Councilmember O’Brien to attend Phinney Ridge Council meeting

District 6 City Council Representative Mike O’Brien will be the special guest at Phinney Ridge Community Council’s next meeting next Tuesday, June 6, to discuss policies that he and the Council are proposing that could affect our neighborhood.

Questions for Councilmember O’Brien will be taken in advance. The Community Council’s Board is also developing topics of interest that they would like to be addressed. Suggestions include how HALA, with its proposed building height increases and no parking required, will impact neighborhoods and housing affordability for all; property ownership requirements for backyard cottages and increasing neighborhood crime.

In addition, locals are encouraged to email questions directly to Councilmember Mike.OBrien@seattle.gov. Please reference our upcoming meeting and cc phinneyridge.ccouncil@gmail.com so we can incorporate your questions into our meeting.

All are welcome to attend the meeting.

Councilmember O’Brien to host Health and Public Safety Forum at Nordic Heritage Museum

Councilmember Mike O’Brien (District 6, Northwest Seattle) will host a community forum this Thursday evening, September 29, at the Nordic Heritage Museum (3014 NW 67th St) from 6 p.m. – 8 p.m.

Councilmember O’Brien will reconvene neighbors and community members to discuss how the City can move forward to implement solutions to public health and safety concerns in District 6 during the City Council’s budget process.

Attendees will be provided with an overview of the proposed solutions and their budget implications. Attendees will then convene in small work groups and provide feedback and input on the proposals and provide additional ideas.

Many of the solutions were proposed by community at the July 29 Safe and Healthy Communities Public Forum in Ballard.

All are welcome to attend the event.

Councilmember O’Brien to host Health and Public Safety forum tonight

Our local Councilmember Mike O’Brien will host a community forum this evening (Wednesday, July 27) from 6 p.m. – 8 p.m. to engage, educate, and activate residents of Northwest Seattle relating to neighborhood public safety and public health issues.

The forum will highlight different approaches to address Seattle’s homelessness crisis and give community members a chance to share their thoughts.

Speakers from the Seattle/King County Coalition on Homelessness, Public Defenders Association, and Seattle Police Department will address public attendees.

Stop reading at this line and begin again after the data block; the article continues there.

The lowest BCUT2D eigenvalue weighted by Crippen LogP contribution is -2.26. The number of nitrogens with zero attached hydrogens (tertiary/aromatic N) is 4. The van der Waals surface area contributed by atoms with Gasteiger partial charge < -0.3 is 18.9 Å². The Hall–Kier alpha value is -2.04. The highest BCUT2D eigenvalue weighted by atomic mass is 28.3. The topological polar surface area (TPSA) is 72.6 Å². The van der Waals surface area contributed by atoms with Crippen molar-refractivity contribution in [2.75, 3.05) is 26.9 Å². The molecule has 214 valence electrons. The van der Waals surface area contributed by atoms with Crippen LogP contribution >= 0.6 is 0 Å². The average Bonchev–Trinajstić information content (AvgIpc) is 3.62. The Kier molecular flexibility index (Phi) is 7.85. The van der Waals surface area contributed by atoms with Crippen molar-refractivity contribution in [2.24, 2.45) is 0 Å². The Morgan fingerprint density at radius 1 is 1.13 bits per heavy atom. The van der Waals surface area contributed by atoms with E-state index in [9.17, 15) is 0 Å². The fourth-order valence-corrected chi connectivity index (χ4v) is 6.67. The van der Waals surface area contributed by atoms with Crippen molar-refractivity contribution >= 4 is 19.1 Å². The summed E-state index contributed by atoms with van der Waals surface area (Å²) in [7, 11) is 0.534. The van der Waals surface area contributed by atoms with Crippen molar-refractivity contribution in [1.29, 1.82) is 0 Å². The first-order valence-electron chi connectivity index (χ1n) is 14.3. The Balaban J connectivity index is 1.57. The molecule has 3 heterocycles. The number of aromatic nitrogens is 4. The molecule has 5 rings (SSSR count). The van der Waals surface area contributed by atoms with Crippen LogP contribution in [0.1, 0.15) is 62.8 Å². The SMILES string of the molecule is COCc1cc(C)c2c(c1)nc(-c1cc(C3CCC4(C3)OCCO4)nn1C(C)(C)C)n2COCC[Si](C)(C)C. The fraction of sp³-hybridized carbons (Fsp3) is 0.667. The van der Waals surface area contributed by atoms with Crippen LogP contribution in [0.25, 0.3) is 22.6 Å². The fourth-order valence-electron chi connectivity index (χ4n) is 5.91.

Members of the public will then break into facilitated small group discussions to engage with one another in regard to earlier remarks.

Groups will have the opportunity to prepare written summaries of their discussions, and Councilmember O’Brien will provide closing remarks.

The forum will be held at St. Luke’s Episcopal Church (5710 22nd Ave NW).

Proposed bill released to encourage construction of Backyard Cottages

Last week, Councilmember Mike O’Brien released a proposal that would make it easier for more homeowners to build backyard cottages and mother-in-law units in Seattle.

According to O’Brien, as of December 2015, 221 backyard cottages had been constructed or permitted in Seattle since Council authorized their use in 2009, despite approximately 75,000 single-family lots that are eligible to build one.

Backyard cottages, also called detached accessory dwelling units (DADUs), are separate living spaces on the same property as an existing single-family house. Mother-in-law units, also referred to as accessory dwelling units (ADUs), are separate living units generally located within a single-family house. Both are currently allowed in single-family zones.

Councilmember O’Brien heard feedback that current regulations put significant burdens on homeowners deciding to build backyard cottages or mother-in-law units.

The proposed bill makes a series of changes to the existing backyard cottage and mother-in-law unit building code, including:

  • Allowing both a backyard cottage and mother-in-law unit on the same lot, which provides additional housing options while maintaining the character and appearance of the property.
  • Increasing the height limit for backyard cottages by 1-2 feet, depending on lot width, which would allow enough livable space to make two-bedroom units more feasible. Setback requirements from property edges would not change.
  • Removing the requirement for owners to include an off-street parking space for backyard cottages or mother-in-law unit. Currently, this requirement often requires removal of green space on the property. Feedback found the parking requirement was prohibitive in creating new backyard cottages, as additional parking spaces were either unnecessary or unable to fit on the lot. For single-family lots outside urban villages or urban centers, the one required off-street parking space for a single-family house requirement will still apply.